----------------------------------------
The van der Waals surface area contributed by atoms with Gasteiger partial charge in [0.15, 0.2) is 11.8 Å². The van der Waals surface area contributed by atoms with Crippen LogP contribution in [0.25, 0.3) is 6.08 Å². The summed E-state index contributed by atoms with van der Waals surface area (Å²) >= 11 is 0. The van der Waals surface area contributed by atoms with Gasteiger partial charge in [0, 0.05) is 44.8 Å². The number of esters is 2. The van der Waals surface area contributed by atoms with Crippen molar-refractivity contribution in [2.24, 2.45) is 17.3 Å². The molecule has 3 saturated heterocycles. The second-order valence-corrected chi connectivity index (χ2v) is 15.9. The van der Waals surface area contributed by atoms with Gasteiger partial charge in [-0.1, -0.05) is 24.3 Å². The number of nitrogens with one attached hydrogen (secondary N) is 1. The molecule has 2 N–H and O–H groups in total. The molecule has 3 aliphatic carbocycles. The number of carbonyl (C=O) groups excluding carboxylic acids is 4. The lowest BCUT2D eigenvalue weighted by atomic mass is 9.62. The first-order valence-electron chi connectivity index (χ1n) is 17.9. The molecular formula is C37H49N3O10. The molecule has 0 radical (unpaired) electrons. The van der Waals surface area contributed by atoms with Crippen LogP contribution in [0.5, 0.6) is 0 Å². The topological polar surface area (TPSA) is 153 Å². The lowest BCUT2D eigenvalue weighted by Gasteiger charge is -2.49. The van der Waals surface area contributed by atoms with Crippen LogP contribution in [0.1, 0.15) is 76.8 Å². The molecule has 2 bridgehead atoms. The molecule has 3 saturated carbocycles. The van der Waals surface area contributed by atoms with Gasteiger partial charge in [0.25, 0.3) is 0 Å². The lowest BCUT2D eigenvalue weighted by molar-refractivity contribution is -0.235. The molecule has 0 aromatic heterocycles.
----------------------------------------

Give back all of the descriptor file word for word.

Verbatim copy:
The van der Waals surface area contributed by atoms with Gasteiger partial charge in [0.15, 0.2) is 11.8 Å². The van der Waals surface area contributed by atoms with Crippen LogP contribution in [0.25, 0.3) is 6.08 Å². The summed E-state index contributed by atoms with van der Waals surface area (Å²) >= 11 is 0. The van der Waals surface area contributed by atoms with Gasteiger partial charge in [0, 0.05) is 44.8 Å². The number of esters is 2. The van der Waals surface area contributed by atoms with Crippen molar-refractivity contribution in [2.24, 2.45) is 17.3 Å². The molecule has 3 saturated heterocycles. The second-order valence-corrected chi connectivity index (χ2v) is 15.9. The van der Waals surface area contributed by atoms with Gasteiger partial charge in [-0.1, -0.05) is 24.3 Å². The number of nitrogens with one attached hydrogen (secondary N) is 1. The molecule has 2 N–H and O–H groups in total. The molecule has 3 aliphatic carbocycles. The number of carbonyl (C=O) groups excluding carboxylic acids is 4. The lowest BCUT2D eigenvalue weighted by atomic mass is 9.62. The first-order valence-electron chi connectivity index (χ1n) is 17.9. The molecular formula is C37H49N3O10. The molecule has 0 radical (unpaired) electrons. The van der Waals surface area contributed by atoms with Crippen LogP contribution in [0.5, 0.6) is 0 Å². The topological polar surface area (TPSA) is 153 Å². The lowest BCUT2D eigenvalue weighted by Gasteiger charge is -2.49. The van der Waals surface area contributed by atoms with Crippen LogP contribution in [0.1, 0.15) is 76.8 Å². The molecule has 2 bridgehead atoms. The molecule has 3 saturated carbocycles. The van der Waals surface area contributed by atoms with Gasteiger partial charge in [0.25, 0.3) is 0 Å². The lowest BCUT2D eigenvalue weighted by molar-refractivity contribution is -0.235. The molecule has 0 aromatic heterocycles.